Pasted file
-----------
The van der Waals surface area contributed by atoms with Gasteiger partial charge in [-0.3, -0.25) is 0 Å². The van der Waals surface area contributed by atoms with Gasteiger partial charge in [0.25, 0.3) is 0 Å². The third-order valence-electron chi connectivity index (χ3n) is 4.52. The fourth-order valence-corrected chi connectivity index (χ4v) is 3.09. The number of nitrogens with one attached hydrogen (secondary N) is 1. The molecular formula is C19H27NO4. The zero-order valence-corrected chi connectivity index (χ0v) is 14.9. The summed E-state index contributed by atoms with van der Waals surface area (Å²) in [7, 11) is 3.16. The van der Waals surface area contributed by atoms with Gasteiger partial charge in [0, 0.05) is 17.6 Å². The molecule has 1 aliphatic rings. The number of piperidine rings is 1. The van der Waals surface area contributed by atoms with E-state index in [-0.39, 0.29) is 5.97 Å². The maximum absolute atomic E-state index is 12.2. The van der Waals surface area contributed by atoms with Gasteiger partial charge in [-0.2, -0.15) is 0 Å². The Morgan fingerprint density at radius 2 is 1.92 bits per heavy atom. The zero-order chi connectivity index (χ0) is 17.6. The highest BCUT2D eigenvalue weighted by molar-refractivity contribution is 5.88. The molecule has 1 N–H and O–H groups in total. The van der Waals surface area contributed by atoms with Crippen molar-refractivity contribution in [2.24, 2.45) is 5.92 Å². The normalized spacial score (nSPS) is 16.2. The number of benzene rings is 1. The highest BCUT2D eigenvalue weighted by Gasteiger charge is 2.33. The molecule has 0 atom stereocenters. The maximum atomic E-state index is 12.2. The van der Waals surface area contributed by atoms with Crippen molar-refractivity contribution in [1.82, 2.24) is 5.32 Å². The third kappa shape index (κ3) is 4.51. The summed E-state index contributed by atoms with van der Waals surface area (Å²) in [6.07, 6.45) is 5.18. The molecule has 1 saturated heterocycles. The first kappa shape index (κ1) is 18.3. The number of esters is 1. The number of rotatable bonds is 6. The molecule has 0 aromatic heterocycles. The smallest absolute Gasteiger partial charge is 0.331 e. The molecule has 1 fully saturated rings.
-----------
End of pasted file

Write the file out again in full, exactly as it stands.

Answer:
The van der Waals surface area contributed by atoms with Gasteiger partial charge in [-0.3, -0.25) is 0 Å². The van der Waals surface area contributed by atoms with Gasteiger partial charge in [0.25, 0.3) is 0 Å². The third-order valence-electron chi connectivity index (χ3n) is 4.52. The fourth-order valence-corrected chi connectivity index (χ4v) is 3.09. The number of nitrogens with one attached hydrogen (secondary N) is 1. The molecular formula is C19H27NO4. The zero-order valence-corrected chi connectivity index (χ0v) is 14.9. The summed E-state index contributed by atoms with van der Waals surface area (Å²) in [7, 11) is 3.16. The van der Waals surface area contributed by atoms with Gasteiger partial charge in [0, 0.05) is 17.6 Å². The molecule has 1 aliphatic rings. The number of piperidine rings is 1. The van der Waals surface area contributed by atoms with E-state index in [-0.39, 0.29) is 5.97 Å². The maximum absolute atomic E-state index is 12.2. The van der Waals surface area contributed by atoms with Gasteiger partial charge in [-0.2, -0.15) is 0 Å². The Morgan fingerprint density at radius 2 is 1.92 bits per heavy atom. The zero-order chi connectivity index (χ0) is 17.6. The highest BCUT2D eigenvalue weighted by molar-refractivity contribution is 5.88. The molecule has 1 N–H and O–H groups in total. The van der Waals surface area contributed by atoms with Crippen molar-refractivity contribution in [2.24, 2.45) is 5.92 Å². The normalized spacial score (nSPS) is 16.2. The number of benzene rings is 1. The highest BCUT2D eigenvalue weighted by Gasteiger charge is 2.33. The molecule has 0 atom stereocenters. The maximum atomic E-state index is 12.2. The van der Waals surface area contributed by atoms with Crippen molar-refractivity contribution in [1.82, 2.24) is 5.32 Å². The third kappa shape index (κ3) is 4.51. The summed E-state index contributed by atoms with van der Waals surface area (Å²) in [6.07, 6.45) is 5.18. The molecule has 1 saturated heterocycles. The first kappa shape index (κ1) is 18.3. The number of esters is 1. The number of rotatable bonds is 6. The molecule has 0 aromatic heterocycles. The smallest absolute Gasteiger partial charge is 0.331 e. The molecule has 1 fully saturated rings.